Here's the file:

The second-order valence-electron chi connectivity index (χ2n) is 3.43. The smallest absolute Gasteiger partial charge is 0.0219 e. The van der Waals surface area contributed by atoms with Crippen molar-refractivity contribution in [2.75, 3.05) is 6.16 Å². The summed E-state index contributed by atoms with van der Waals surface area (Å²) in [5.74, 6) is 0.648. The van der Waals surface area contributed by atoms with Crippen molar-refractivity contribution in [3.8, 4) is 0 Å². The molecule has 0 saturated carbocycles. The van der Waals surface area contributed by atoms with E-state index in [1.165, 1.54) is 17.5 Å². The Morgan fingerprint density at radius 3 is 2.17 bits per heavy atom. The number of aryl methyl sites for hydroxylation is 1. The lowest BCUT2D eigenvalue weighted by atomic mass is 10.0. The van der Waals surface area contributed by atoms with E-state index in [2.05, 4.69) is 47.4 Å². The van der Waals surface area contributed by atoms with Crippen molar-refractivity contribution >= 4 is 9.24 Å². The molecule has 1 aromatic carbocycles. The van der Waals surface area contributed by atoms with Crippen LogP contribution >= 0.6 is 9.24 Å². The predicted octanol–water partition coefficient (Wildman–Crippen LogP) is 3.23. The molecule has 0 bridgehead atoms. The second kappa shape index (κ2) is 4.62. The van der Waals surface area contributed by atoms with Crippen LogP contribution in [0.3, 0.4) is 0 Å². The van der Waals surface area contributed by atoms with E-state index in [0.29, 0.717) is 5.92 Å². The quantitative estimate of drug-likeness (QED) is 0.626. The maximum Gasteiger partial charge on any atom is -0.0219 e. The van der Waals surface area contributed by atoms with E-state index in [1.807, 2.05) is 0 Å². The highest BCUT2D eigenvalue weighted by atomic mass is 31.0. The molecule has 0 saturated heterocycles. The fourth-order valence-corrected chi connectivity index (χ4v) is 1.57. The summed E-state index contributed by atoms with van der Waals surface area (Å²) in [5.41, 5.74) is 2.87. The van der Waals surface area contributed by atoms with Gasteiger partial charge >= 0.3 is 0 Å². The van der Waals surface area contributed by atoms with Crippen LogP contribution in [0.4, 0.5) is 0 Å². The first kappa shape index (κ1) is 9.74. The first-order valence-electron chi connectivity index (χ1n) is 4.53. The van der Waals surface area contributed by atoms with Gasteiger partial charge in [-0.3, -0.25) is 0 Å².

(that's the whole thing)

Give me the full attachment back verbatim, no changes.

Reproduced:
The second-order valence-electron chi connectivity index (χ2n) is 3.43. The smallest absolute Gasteiger partial charge is 0.0219 e. The van der Waals surface area contributed by atoms with Crippen molar-refractivity contribution in [2.75, 3.05) is 6.16 Å². The summed E-state index contributed by atoms with van der Waals surface area (Å²) in [5.74, 6) is 0.648. The van der Waals surface area contributed by atoms with Crippen molar-refractivity contribution in [3.8, 4) is 0 Å². The molecule has 0 saturated carbocycles. The van der Waals surface area contributed by atoms with E-state index in [1.165, 1.54) is 17.5 Å². The Morgan fingerprint density at radius 3 is 2.17 bits per heavy atom. The number of aryl methyl sites for hydroxylation is 1. The lowest BCUT2D eigenvalue weighted by atomic mass is 10.0. The van der Waals surface area contributed by atoms with E-state index in [2.05, 4.69) is 47.4 Å². The van der Waals surface area contributed by atoms with Crippen molar-refractivity contribution >= 4 is 9.24 Å². The molecule has 1 aromatic carbocycles. The van der Waals surface area contributed by atoms with Crippen LogP contribution >= 0.6 is 9.24 Å². The predicted octanol–water partition coefficient (Wildman–Crippen LogP) is 3.23. The molecule has 0 bridgehead atoms. The second kappa shape index (κ2) is 4.62. The van der Waals surface area contributed by atoms with Crippen LogP contribution in [0.3, 0.4) is 0 Å². The van der Waals surface area contributed by atoms with E-state index in [0.29, 0.717) is 5.92 Å². The quantitative estimate of drug-likeness (QED) is 0.626. The maximum Gasteiger partial charge on any atom is -0.0219 e. The van der Waals surface area contributed by atoms with E-state index in [1.807, 2.05) is 0 Å². The highest BCUT2D eigenvalue weighted by atomic mass is 31.0. The molecule has 0 saturated heterocycles. The fourth-order valence-corrected chi connectivity index (χ4v) is 1.57. The summed E-state index contributed by atoms with van der Waals surface area (Å²) in [5.41, 5.74) is 2.87. The van der Waals surface area contributed by atoms with Gasteiger partial charge >= 0.3 is 0 Å². The van der Waals surface area contributed by atoms with Crippen LogP contribution in [0.4, 0.5) is 0 Å². The first kappa shape index (κ1) is 9.74. The first-order valence-electron chi connectivity index (χ1n) is 4.53. The van der Waals surface area contributed by atoms with Gasteiger partial charge in [-0.3, -0.25) is 0 Å².